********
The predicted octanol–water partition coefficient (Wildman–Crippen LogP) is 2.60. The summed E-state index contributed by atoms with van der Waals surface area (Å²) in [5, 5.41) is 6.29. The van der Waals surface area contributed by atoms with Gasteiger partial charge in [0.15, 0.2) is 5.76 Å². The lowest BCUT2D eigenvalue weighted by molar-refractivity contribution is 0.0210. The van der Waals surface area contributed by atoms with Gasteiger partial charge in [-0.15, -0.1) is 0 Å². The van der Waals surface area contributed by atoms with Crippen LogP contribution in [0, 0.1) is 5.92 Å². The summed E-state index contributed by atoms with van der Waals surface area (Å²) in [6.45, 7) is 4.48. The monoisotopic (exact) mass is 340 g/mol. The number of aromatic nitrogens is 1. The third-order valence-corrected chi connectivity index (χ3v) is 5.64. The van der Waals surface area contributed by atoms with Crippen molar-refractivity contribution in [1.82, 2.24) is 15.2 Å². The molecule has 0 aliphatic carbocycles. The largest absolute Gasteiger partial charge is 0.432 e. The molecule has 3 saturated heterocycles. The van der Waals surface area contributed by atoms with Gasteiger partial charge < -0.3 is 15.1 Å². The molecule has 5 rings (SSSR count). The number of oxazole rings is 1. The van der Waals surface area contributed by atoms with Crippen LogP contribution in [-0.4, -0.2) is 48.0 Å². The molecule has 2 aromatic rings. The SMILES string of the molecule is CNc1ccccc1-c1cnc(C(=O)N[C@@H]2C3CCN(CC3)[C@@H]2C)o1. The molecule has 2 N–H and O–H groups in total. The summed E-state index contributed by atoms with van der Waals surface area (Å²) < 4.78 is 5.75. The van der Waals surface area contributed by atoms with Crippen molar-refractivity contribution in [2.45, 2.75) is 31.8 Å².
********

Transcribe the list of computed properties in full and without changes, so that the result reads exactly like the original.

The predicted octanol–water partition coefficient (Wildman–Crippen LogP) is 2.60. The summed E-state index contributed by atoms with van der Waals surface area (Å²) in [5, 5.41) is 6.29. The van der Waals surface area contributed by atoms with Gasteiger partial charge in [0.15, 0.2) is 5.76 Å². The lowest BCUT2D eigenvalue weighted by molar-refractivity contribution is 0.0210. The van der Waals surface area contributed by atoms with Gasteiger partial charge in [-0.15, -0.1) is 0 Å². The van der Waals surface area contributed by atoms with Crippen LogP contribution in [0, 0.1) is 5.92 Å². The summed E-state index contributed by atoms with van der Waals surface area (Å²) in [6.45, 7) is 4.48. The monoisotopic (exact) mass is 340 g/mol. The number of aromatic nitrogens is 1. The third-order valence-corrected chi connectivity index (χ3v) is 5.64. The van der Waals surface area contributed by atoms with Crippen molar-refractivity contribution in [1.82, 2.24) is 15.2 Å². The molecule has 0 aliphatic carbocycles. The largest absolute Gasteiger partial charge is 0.432 e. The molecule has 3 saturated heterocycles. The van der Waals surface area contributed by atoms with Gasteiger partial charge < -0.3 is 15.1 Å². The molecule has 5 rings (SSSR count). The number of oxazole rings is 1. The van der Waals surface area contributed by atoms with Crippen LogP contribution in [-0.4, -0.2) is 48.0 Å². The molecule has 2 aromatic rings. The SMILES string of the molecule is CNc1ccccc1-c1cnc(C(=O)N[C@@H]2C3CCN(CC3)[C@@H]2C)o1. The molecule has 2 N–H and O–H groups in total. The summed E-state index contributed by atoms with van der Waals surface area (Å²) < 4.78 is 5.75. The van der Waals surface area contributed by atoms with Crippen molar-refractivity contribution in [2.45, 2.75) is 31.8 Å².